Figure 1: Inspired by a graph in this article, showing that the % of fatties in the US has increased while the % of energy consumed in fat has decreased, where there was no upward or downward trend before government recommendation and popular opinion was to decrease fat intake.

As I was skimming the JAMA from a couple of weeks ago, I found this article that addresses the idea of government recommendations regarding diet and their impact on public "health." The gist is that (surprise, surprise) many government recommendations with respect to how to eat and exercise are not based on sound evidence and therefore are misguided and misleading for the public. The authors caution public health agencies to think twice about regulating salt content of prepared foods and lowering dietary sodium recommendations.
Then, I ADD-style pulled up one of the references in the paper because I saw it is about fat, my favorite food group (more to come soon about my nutritional habits). This paper is a critique of the dietary fat reduction recommendations by the USDA and USDHHS in the '80s that is based on bad or little evidence that lowering fat is beneficial or at the very least not harmful. It features the original version of Figure 1 above. Check it out yourself for an interesting read.
I posted yesterday about how I am going to concertedly make some life changes in the near future and concurrently be mindful of the how and why of the process.
In my post, I mentioned Zen Habits but did not mention that author's corollary project, 6 Changes. 6 Changes showcases a common-sense approach to changing/making/breaking habits.
The method includes identifying six (only six, no more, no less) habits to acquire or de-ingrain in a year's time, with a few steps to follow to acquire/un-acquire the habit.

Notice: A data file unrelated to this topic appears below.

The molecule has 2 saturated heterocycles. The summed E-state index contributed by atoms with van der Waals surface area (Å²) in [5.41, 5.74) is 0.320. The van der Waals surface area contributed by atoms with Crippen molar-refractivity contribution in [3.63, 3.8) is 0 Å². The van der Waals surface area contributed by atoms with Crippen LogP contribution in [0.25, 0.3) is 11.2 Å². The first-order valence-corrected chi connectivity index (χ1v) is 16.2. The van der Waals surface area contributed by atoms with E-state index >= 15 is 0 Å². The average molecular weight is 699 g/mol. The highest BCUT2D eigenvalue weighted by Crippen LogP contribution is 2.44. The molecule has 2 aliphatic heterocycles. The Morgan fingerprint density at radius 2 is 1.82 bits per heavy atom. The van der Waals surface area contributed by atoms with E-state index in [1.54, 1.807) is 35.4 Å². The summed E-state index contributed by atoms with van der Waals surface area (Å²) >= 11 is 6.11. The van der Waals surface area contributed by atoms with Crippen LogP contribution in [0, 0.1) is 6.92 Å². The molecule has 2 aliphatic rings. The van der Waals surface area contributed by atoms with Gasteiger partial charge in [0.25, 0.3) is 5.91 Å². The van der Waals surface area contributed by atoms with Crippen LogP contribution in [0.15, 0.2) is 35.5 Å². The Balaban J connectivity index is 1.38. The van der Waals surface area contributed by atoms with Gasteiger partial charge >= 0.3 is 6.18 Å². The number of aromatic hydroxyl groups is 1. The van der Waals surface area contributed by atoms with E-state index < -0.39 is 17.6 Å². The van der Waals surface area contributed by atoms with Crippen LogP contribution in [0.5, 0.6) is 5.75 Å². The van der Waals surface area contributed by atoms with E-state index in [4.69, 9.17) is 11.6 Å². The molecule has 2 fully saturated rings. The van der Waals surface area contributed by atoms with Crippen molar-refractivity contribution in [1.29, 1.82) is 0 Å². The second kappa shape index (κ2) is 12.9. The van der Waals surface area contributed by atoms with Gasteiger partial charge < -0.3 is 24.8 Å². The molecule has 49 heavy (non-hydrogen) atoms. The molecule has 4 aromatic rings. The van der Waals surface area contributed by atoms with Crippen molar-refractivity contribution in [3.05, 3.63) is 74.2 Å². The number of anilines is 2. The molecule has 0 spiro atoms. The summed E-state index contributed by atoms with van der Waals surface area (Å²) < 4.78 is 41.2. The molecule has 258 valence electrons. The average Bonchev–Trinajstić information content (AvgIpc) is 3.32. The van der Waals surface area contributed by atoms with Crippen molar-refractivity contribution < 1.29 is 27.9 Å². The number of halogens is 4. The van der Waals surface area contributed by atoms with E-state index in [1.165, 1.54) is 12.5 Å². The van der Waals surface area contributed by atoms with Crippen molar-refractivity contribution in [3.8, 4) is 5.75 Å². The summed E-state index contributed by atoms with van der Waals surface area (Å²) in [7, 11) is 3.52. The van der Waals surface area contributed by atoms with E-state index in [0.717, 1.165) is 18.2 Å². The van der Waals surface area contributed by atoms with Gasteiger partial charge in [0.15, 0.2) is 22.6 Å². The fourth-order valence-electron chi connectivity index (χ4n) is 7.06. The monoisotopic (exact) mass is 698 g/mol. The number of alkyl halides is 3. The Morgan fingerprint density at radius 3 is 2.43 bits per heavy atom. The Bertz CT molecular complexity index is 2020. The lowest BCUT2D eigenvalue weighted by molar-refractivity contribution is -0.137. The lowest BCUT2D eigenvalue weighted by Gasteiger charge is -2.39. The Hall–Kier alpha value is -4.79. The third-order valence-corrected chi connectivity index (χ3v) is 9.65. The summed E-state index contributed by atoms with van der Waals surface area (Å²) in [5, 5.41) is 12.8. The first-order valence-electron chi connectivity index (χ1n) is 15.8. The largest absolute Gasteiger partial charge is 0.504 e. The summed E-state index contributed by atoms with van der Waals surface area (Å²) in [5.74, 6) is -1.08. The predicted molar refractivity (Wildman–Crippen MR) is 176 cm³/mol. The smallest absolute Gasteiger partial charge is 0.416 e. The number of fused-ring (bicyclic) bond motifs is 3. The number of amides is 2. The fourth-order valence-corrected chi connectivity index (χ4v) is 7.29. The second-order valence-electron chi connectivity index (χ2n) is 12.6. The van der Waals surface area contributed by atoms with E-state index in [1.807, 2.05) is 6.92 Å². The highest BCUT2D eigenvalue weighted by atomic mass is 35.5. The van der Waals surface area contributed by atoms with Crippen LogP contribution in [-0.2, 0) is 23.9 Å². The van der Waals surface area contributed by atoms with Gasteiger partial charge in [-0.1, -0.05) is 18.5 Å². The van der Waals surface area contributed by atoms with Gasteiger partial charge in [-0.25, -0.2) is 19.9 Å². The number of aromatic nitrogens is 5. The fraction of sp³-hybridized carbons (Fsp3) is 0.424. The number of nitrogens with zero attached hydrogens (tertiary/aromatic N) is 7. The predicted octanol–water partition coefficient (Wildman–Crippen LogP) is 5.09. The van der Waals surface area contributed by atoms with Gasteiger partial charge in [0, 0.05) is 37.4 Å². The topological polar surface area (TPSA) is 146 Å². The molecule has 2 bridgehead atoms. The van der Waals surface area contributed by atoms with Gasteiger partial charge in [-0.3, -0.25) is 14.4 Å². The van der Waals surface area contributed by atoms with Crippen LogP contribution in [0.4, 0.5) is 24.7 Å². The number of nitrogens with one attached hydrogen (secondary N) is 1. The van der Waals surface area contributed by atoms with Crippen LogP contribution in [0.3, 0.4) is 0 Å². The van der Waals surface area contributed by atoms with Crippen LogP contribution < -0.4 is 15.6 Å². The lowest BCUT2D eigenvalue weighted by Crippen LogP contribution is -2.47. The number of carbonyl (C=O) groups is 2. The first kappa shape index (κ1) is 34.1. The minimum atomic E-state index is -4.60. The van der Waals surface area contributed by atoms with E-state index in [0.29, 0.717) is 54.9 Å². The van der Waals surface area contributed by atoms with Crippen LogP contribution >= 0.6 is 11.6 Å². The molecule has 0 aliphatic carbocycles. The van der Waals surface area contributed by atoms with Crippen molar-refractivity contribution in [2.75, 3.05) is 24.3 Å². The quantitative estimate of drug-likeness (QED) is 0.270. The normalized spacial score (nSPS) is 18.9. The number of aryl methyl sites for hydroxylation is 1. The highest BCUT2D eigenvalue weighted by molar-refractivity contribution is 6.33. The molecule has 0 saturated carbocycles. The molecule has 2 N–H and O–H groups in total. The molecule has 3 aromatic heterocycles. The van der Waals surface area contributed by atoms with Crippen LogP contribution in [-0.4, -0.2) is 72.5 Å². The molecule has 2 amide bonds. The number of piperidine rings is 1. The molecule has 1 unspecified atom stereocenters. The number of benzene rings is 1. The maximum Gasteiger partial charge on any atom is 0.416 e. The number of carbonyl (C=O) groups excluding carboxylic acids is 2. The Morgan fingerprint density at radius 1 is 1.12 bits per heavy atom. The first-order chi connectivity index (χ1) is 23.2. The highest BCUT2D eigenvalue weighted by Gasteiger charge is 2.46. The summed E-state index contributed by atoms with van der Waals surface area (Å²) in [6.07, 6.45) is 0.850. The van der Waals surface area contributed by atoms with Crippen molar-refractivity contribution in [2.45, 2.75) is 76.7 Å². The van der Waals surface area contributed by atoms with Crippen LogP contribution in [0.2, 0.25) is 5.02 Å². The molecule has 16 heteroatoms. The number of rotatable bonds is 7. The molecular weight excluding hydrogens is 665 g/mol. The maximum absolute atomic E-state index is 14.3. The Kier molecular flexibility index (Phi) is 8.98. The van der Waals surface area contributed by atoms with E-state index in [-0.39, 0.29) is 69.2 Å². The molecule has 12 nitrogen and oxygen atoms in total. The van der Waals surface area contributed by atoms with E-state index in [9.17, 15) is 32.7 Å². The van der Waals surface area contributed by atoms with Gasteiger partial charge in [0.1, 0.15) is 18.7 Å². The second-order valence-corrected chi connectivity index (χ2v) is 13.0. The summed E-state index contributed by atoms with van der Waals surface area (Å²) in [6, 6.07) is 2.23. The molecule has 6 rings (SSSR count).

As a professional student, I am staring down the barrel of my professional life. Since my professional life implies much physical contact and close interaction with near strangers, I am resolved to stop biting my fingernails, a nasty and unhygienic habit I have had for literally as long as I can remember.
This post serves as my 'very public' commitment (step 3; even though my readership is probably zero at this point). While I am already started on gaining the anti-habit, I officially start Tuesday morning.
Now that the cat is out of the bag, I will post my progress here intermittently. Thanks for the help, interwebz.
Zen Habits has a post today about sticking to new habits here. This is quite relevant to my life as I am formulating a post right now about my late New Year's resolutions. I will use this blog as a tracking and public accountability platform. Also, this is my "Do it, no matter how badly" post for the day, as one of the habits I am trying to enforce in myself is writing more (to the tune of one post or creative piece a day), and better (let the interwebz be my judge). Some of the changes I am planning for my life or have already begun implementing include: diet, exercise, school, style and liesure. Look forward to reading more in the near future.
I am studying for a neuroscience test at the moment. Here is a dramatic YouTube example of physiologic nystagmus response to cold water stimulation of the horizontal ducts:
UBO - unidentified bright object, as in a periventricular white matter lesions in some cases. See here for an example, these from MS (so, not so unidentified).
I'm a first-year medical student at a private medical school in a large metro area. My general interests include: medicine, bike racing, general fitness, nutrition/food, and men's style.
I will use this blog to discuss my above interests and current events related to them. Hopefully, this will also give me a chance to improve my writing and improve my chances of reading more and more often, thereby making me a more well-rounded individual.